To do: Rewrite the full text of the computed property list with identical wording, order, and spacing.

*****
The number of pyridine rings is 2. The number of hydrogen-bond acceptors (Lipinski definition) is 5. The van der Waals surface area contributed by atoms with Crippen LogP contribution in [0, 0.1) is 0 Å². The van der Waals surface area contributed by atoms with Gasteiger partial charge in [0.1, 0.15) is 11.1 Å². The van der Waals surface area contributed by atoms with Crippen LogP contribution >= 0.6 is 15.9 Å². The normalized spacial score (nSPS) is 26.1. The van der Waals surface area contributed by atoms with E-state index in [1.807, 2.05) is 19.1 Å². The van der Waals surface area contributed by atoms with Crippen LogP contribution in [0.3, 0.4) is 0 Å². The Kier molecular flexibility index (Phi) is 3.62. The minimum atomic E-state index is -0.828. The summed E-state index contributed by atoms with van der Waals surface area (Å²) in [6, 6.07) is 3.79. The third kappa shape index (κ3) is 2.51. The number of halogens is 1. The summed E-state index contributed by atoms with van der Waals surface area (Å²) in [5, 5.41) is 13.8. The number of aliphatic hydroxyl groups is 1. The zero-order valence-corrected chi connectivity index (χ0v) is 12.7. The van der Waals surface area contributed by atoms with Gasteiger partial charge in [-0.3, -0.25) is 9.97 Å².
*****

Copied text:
The number of pyridine rings is 2. The number of hydrogen-bond acceptors (Lipinski definition) is 5. The van der Waals surface area contributed by atoms with Crippen LogP contribution in [0, 0.1) is 0 Å². The van der Waals surface area contributed by atoms with Gasteiger partial charge in [0.1, 0.15) is 11.1 Å². The van der Waals surface area contributed by atoms with Crippen LogP contribution >= 0.6 is 15.9 Å². The normalized spacial score (nSPS) is 26.1. The van der Waals surface area contributed by atoms with E-state index in [1.807, 2.05) is 19.1 Å². The van der Waals surface area contributed by atoms with Crippen LogP contribution in [0.3, 0.4) is 0 Å². The Kier molecular flexibility index (Phi) is 3.62. The minimum atomic E-state index is -0.828. The summed E-state index contributed by atoms with van der Waals surface area (Å²) in [6, 6.07) is 3.79. The third kappa shape index (κ3) is 2.51. The number of halogens is 1. The summed E-state index contributed by atoms with van der Waals surface area (Å²) in [5, 5.41) is 13.8. The number of aliphatic hydroxyl groups is 1. The zero-order valence-corrected chi connectivity index (χ0v) is 12.7. The van der Waals surface area contributed by atoms with Gasteiger partial charge in [-0.3, -0.25) is 9.97 Å².